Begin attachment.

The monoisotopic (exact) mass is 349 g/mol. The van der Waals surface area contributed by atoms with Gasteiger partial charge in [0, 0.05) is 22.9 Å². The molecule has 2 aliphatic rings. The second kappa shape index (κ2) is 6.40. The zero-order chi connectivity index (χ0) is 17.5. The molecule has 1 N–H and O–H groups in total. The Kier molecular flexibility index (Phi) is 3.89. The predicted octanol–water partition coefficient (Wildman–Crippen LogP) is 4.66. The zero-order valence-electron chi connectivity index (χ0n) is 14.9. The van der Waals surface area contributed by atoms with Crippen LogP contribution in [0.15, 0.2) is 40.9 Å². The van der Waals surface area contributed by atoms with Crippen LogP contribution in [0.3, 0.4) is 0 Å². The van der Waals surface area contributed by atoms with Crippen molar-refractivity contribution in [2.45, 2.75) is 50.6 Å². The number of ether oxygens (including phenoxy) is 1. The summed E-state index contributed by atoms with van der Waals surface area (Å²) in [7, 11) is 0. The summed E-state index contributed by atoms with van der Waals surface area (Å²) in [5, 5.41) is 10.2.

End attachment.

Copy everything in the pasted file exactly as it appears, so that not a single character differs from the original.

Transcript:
The monoisotopic (exact) mass is 349 g/mol. The van der Waals surface area contributed by atoms with Gasteiger partial charge in [0, 0.05) is 22.9 Å². The molecule has 2 aliphatic rings. The second kappa shape index (κ2) is 6.40. The zero-order chi connectivity index (χ0) is 17.5. The molecule has 1 N–H and O–H groups in total. The Kier molecular flexibility index (Phi) is 3.89. The predicted octanol–water partition coefficient (Wildman–Crippen LogP) is 4.66. The zero-order valence-electron chi connectivity index (χ0n) is 14.9. The van der Waals surface area contributed by atoms with Crippen LogP contribution in [0.15, 0.2) is 40.9 Å². The van der Waals surface area contributed by atoms with Crippen LogP contribution in [0.3, 0.4) is 0 Å². The van der Waals surface area contributed by atoms with Crippen molar-refractivity contribution in [2.45, 2.75) is 50.6 Å². The number of ether oxygens (including phenoxy) is 1. The summed E-state index contributed by atoms with van der Waals surface area (Å²) in [7, 11) is 0. The summed E-state index contributed by atoms with van der Waals surface area (Å²) in [5, 5.41) is 10.2.